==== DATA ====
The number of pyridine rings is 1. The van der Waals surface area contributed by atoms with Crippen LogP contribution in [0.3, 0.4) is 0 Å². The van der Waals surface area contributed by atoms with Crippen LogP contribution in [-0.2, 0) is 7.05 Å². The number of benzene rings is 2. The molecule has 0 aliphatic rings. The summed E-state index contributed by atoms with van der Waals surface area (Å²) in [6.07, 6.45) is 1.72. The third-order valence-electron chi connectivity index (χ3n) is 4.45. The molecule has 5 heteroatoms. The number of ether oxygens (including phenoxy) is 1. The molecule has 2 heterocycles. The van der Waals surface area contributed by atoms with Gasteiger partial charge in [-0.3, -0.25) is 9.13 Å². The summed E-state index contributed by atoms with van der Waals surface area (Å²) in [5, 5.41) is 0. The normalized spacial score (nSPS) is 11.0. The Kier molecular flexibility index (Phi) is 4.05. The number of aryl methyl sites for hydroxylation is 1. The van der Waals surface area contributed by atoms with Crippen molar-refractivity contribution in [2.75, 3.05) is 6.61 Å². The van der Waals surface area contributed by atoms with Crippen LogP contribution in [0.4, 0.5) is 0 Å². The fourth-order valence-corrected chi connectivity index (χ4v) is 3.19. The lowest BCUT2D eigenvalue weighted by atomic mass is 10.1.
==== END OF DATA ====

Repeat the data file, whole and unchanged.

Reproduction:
The number of pyridine rings is 1. The van der Waals surface area contributed by atoms with Crippen LogP contribution in [0.3, 0.4) is 0 Å². The van der Waals surface area contributed by atoms with Crippen LogP contribution in [-0.2, 0) is 7.05 Å². The number of benzene rings is 2. The molecule has 0 aliphatic rings. The summed E-state index contributed by atoms with van der Waals surface area (Å²) in [6.07, 6.45) is 1.72. The third-order valence-electron chi connectivity index (χ3n) is 4.45. The molecule has 5 heteroatoms. The number of ether oxygens (including phenoxy) is 1. The molecule has 2 heterocycles. The van der Waals surface area contributed by atoms with Gasteiger partial charge in [-0.3, -0.25) is 9.13 Å². The summed E-state index contributed by atoms with van der Waals surface area (Å²) in [5, 5.41) is 0. The normalized spacial score (nSPS) is 11.0. The Kier molecular flexibility index (Phi) is 4.05. The number of aryl methyl sites for hydroxylation is 1. The van der Waals surface area contributed by atoms with Crippen molar-refractivity contribution in [2.75, 3.05) is 6.61 Å². The van der Waals surface area contributed by atoms with Crippen LogP contribution in [0.4, 0.5) is 0 Å². The fourth-order valence-corrected chi connectivity index (χ4v) is 3.19. The lowest BCUT2D eigenvalue weighted by atomic mass is 10.1.